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Archive for April, 2012

Trio

Photo by Pamela Paulsrud

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Arbor Day

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A Children’s Story

It is told that hundreds of years ago there were small mountain folk, the Alyphanties, who inhabited the rocks and boulders of Backbone Mountain in Western Maryland. They were seldom seen, although local legend has it that on several occasions around sunset, right after the evening breeze had been put to bed and the air was still, you could see the mountain trees––the  hickory, elm, oak, poplar, maple and hemlock all dance and sway to the rhythm of a high-pitched musical instrument.

It was the music from Nephod’s flute that drifted across the mountain. He always sat under his favorite old oak tree each day, and his melodies floated away on the winds, wrapped themselves around boulders, and brushed over the plants and flowers. The trees would pick up his rhythm, lift up their branches and then bend to and fro to the tempo. Even the birds would sing along with each new melody, and it is thought that even today they sing the songs learned from Nephod’s flute.

Each spring Nephod would wander through the forests, stopping to play for the new trees that had sprouted, plants as they pushed up from the soil, and for the new flowers as they opened. He paused by animal dens to play for the arrival of new babies. Birds came out of their shells and butterflies emerged from their cocoons to his music. It is thought that Nephod’s gentle music was the reason the Alyphanties lived safely and harmoniously with the wildlife.

One day one of the children, a 12-year old girl named Zinta, who was a strong-willed restless child, decided to wander off into the forest and down the mountain. She was tired of being confined to the mountain top. She hid behind trees as she went so no one could see her. Zinta knew she should stay within the boundaries where she could hear Nephod’s flute. Surely, she thought, it couldn’t hurt to explore the land below. After all, she could always find her way back home.

The trees down on the slope squawked and moaned at her, encouraging her to continue down. “Go down, Zinta, go down,” they seemed to say. At last there was no music. Zinta had passed into the forbidden new world.

She grinned and clapped as she looked all around her. There’s no reason I can’t be here, she said to herself, it doesn’t look any different down here than it does at home. But Zinta had no more time to explore that day. It had taken her longer than she expected to travel this far and until now she hadn’t noticed how late it was. The sun would soon settle behind the far mountain. She knew she must hurry back home before it was dark and her family missed her, but she also knew she would come back tomorrow and stay longer.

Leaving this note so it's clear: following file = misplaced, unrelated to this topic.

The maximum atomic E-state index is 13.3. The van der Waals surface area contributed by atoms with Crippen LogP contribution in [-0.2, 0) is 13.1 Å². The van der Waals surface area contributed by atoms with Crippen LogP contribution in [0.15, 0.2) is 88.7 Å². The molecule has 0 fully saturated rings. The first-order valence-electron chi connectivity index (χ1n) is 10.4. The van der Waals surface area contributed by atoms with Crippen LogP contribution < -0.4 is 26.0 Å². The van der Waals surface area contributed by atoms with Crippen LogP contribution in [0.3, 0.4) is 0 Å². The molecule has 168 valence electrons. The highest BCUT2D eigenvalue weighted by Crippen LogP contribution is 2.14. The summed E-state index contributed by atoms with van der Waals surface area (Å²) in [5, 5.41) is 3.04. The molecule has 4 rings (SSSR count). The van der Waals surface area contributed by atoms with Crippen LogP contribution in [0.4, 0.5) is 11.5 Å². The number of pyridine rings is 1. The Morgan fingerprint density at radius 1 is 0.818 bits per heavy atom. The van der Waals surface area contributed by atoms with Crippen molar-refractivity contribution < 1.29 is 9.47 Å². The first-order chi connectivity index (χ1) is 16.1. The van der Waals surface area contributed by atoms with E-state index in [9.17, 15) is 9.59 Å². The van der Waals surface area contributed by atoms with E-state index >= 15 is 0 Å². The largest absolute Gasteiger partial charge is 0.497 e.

She turned around to retrace her steps, but she saw no trail behind her. Was she facing the wrong direction?  She turned in a deliberate circle. There was no trail anywhere. Where could it be? She had just been on the path.  She took two steps forward. The ground softened under her feet and she began to sink into the earth.

As she sank she watched the shrubs and vines move towards her. She was now up to her knees in mud. The forest crept closer and closer. The trees creaked and howled with laughter, their branches reaching out to touch her. “Now we have you!” they screeched. Zinta looked wildly from side to side for a way through to the trail, but not only was she already surrounded by trees, she was still sinking and would soon be buried up to her waist.

“Mother, mother!” she screamed. Her cries of horror pierced through the forest. The Alyphanties looked around in confusion as her shrieks found their way to the village. No one had yet realized Zinta was missing. Some of the men rushed into the forest, hoping the screams would lead them to this person. Others worked their way down the slopes. It was Nephod, however, who knew what to do. He ran to the edge of the mountain and played his music as loud as he could in the direction of her cries. The music sped through the forest on the mountain winds down into the forbidden land. The trees down there, which had never heard music before, stopped howling as the melody brushed against their branches. They moved away from the path and then offered Zinta their branches to grab onto. They pulled and pulled, lifting her up until she was free from the mud. Nephod’s music then wrapped around her and guided her back up the trail to the safety of the mountain top. She knew that this visit to the forbidden land was to be her last.

It has since been told that from then on the trees down on the slopes would listen to Nephod’s music. They, too, learned to dance and sway to its rhythm that floated down on the breezes. They, too, learned to live in harmony with the rest of the forest.

 

Excerpt re-written from:

The Great Cavern of the Winds:  Tales from Backbone Mountain

by Denise Hillman Moynahan

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Photo by Barbara Runyen

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